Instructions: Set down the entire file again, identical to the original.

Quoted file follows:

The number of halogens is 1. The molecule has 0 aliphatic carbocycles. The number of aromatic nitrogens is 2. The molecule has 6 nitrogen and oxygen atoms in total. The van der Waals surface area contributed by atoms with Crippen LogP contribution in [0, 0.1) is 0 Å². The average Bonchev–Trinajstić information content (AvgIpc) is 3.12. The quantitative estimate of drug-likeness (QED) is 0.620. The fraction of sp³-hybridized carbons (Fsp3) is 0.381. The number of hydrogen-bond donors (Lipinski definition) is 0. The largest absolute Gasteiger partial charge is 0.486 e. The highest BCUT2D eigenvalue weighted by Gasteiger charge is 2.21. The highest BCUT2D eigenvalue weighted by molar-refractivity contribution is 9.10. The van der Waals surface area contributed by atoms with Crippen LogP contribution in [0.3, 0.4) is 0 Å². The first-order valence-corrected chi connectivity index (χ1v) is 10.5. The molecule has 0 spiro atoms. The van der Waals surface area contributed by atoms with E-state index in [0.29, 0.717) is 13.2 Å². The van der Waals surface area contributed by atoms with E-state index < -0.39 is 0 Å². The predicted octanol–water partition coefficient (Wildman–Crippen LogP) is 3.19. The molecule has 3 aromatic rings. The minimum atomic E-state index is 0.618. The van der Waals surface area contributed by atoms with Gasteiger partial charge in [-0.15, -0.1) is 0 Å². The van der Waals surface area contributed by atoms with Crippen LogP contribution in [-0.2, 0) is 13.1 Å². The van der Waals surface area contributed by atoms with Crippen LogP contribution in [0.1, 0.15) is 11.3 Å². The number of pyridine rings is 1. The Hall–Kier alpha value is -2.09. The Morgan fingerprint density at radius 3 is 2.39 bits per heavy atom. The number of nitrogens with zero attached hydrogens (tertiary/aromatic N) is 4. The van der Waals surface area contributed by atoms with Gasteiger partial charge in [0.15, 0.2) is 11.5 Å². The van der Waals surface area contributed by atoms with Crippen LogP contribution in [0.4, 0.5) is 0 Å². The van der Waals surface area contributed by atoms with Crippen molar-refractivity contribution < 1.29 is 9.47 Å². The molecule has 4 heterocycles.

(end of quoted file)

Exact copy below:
The number of halogens is 1. The molecule has 0 aliphatic carbocycles. The number of aromatic nitrogens is 2. The molecule has 6 nitrogen and oxygen atoms in total. The van der Waals surface area contributed by atoms with Crippen LogP contribution in [0, 0.1) is 0 Å². The average Bonchev–Trinajstić information content (AvgIpc) is 3.12. The quantitative estimate of drug-likeness (QED) is 0.620. The fraction of sp³-hybridized carbons (Fsp3) is 0.381. The number of hydrogen-bond donors (Lipinski definition) is 0. The largest absolute Gasteiger partial charge is 0.486 e. The highest BCUT2D eigenvalue weighted by Gasteiger charge is 2.21. The highest BCUT2D eigenvalue weighted by molar-refractivity contribution is 9.10. The van der Waals surface area contributed by atoms with Crippen LogP contribution in [0.3, 0.4) is 0 Å². The first-order valence-corrected chi connectivity index (χ1v) is 10.5. The molecule has 0 spiro atoms. The van der Waals surface area contributed by atoms with E-state index in [0.29, 0.717) is 13.2 Å². The van der Waals surface area contributed by atoms with E-state index < -0.39 is 0 Å². The predicted octanol–water partition coefficient (Wildman–Crippen LogP) is 3.19. The molecule has 3 aromatic rings. The minimum atomic E-state index is 0.618. The van der Waals surface area contributed by atoms with Gasteiger partial charge in [-0.15, -0.1) is 0 Å². The van der Waals surface area contributed by atoms with Crippen LogP contribution in [-0.2, 0) is 13.1 Å². The van der Waals surface area contributed by atoms with Crippen LogP contribution in [0.1, 0.15) is 11.3 Å². The number of pyridine rings is 1. The Hall–Kier alpha value is -2.09. The Morgan fingerprint density at radius 3 is 2.39 bits per heavy atom. The number of nitrogens with zero attached hydrogens (tertiary/aromatic N) is 4. The van der Waals surface area contributed by atoms with Gasteiger partial charge in [0.15, 0.2) is 11.5 Å². The van der Waals surface area contributed by atoms with Crippen LogP contribution in [0.4, 0.5) is 0 Å². The van der Waals surface area contributed by atoms with Crippen molar-refractivity contribution < 1.29 is 9.47 Å². The molecule has 4 heterocycles.